Left at loose ends by the fall of the Soviet Union, British Intelligence services need a fresh cause. If nothing else, all those bureaucratic structures and their personnel need to turn their expertise to new tasks. The problem is that the Cold War enabled influential people to develop links through the various spy networks. How many wealthy aristocrats are now involved in picking up the pieces to further enrich themselves? And which ones are doing so? Pine, picked up by one of the new spin-off intelligence organisations is set to learn answers to these questions. A faked murder sends him to unreachable places with a new identity. It puts him in a position to penetrate the Roper organisation. Throughout this tale, Pine is driven by the ghost of Sophie, who was found beaten to death in Egypt. Even in the backwoods of Quebec, hiding from authorities and maneuvering to complete his mission, he is beset by the image of her in his mind.
LeCarre's style is well applied in this tale of international wheeling and dealing. He exhibits a well-versed familiarity with the places described. It's his characters, however, that give this story its richness. From the intelligence bureaucrats through the "heavies" Roper employs as his protectors and fronts, to Pine and the women his life touches, there are no false images conveyed. The author portrays them effectively and consistently with no distracting or invalid diversions. Which is not to imply any of them are shallow or above credibility. Although the conclusion is unexpected, especially given the circumstances, the "spy novel" author has brought a new facet to intelligence writing. It's a captivating book and well worth either the established LeCarre fan or someone taking him up for the first time to have in their collection. [stephen a. haines - Ottawa, Canada]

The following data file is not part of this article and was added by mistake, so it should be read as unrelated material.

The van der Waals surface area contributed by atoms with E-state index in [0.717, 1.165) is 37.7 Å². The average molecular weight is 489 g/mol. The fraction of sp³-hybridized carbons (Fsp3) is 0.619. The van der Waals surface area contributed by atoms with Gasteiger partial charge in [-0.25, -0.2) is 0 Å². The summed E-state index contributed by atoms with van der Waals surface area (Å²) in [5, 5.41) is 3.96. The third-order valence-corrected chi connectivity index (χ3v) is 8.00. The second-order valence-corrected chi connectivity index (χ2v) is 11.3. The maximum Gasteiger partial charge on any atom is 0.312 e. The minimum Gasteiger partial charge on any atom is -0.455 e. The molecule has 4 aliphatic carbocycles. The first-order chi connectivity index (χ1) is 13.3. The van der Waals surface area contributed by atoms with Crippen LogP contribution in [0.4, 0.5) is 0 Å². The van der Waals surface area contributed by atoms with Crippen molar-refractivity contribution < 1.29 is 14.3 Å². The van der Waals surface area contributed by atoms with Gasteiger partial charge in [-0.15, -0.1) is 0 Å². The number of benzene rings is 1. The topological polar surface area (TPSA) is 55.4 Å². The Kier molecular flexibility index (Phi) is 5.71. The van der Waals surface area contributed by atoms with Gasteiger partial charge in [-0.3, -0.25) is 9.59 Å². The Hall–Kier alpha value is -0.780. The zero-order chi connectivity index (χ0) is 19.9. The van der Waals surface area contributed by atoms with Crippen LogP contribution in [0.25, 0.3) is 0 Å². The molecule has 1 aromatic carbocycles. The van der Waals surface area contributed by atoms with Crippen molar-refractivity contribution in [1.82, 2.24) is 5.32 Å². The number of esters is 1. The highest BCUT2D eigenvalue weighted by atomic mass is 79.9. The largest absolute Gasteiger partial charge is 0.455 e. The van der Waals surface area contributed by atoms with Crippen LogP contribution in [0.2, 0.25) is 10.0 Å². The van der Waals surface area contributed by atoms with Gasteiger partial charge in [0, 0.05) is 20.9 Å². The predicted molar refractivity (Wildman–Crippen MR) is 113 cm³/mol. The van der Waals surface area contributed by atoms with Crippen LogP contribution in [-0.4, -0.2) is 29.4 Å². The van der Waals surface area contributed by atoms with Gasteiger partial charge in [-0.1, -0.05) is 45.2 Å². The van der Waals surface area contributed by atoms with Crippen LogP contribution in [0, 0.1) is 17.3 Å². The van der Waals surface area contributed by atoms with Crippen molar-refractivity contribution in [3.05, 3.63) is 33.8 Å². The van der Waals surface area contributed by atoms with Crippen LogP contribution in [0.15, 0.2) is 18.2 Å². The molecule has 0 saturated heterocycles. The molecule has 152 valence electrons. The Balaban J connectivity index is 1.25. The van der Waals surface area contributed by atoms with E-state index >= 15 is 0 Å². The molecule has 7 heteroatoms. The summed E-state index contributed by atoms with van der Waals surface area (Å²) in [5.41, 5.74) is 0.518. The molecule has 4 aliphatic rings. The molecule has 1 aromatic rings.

on March 13, 1997
This book is an excellent sythesis of the latest research and writings of the specialists in the field of US Mexican relations. It is just enough for the non specialist to enjoy and frankly, for a specialist such as myself in this period, I found it well worth reading too. It reads well and can be read in a couple of days at most.
While I have had for even longer a copy of Alan Knight's massive synthesis I admit that I have yet to read that one all the way through. Just the footnotes alone could take a day.
If you want a good sort out of the major players on both sides of the border this is for you. Ronald Atkins' Revolution once was the "one book if you're having only one", but that one is long out of print. This is an even better one.
on September 25, 2001
Mr le Carre seems to blow hot and cold, one good book, one pot boiler. The Night Manager definitely falls into the former category. Jonathan Pine is the manager of a hotel in Switzerland, formal, correct, impeccable. But, like all le Carre's characters his placid exterior hides a multitude of depths. His mission is to bring down the "worst man in the world." Roper, the millionaire, gun runner, invulnerable friend of government ministers, philanthropist, doting father. Pine must infiltrate, seduce, outwit and destroy the empire that Roper has built. The tension is maintained perfectly and the everyday manner in which the characters go about their deadly business makes the book all the more riveting. If the final denouement is slightly disappointing, as if perhaps the author found himself in a cul de sac with no way out, overall, the story holds together wonderfully. And let's face it, at least he didn't finish with, "And then Jonathan woke up."
on March 8, 1998
The author has done a good job in presenting the facts and history leading up to the American intervention into Mexican affairs during the early part of this (20th) century. This book details the American air of superiority as well as Pancho Villa's reason's for raiding Columbus, NM. This is a great book for anyone interested in that period of Mexican-American history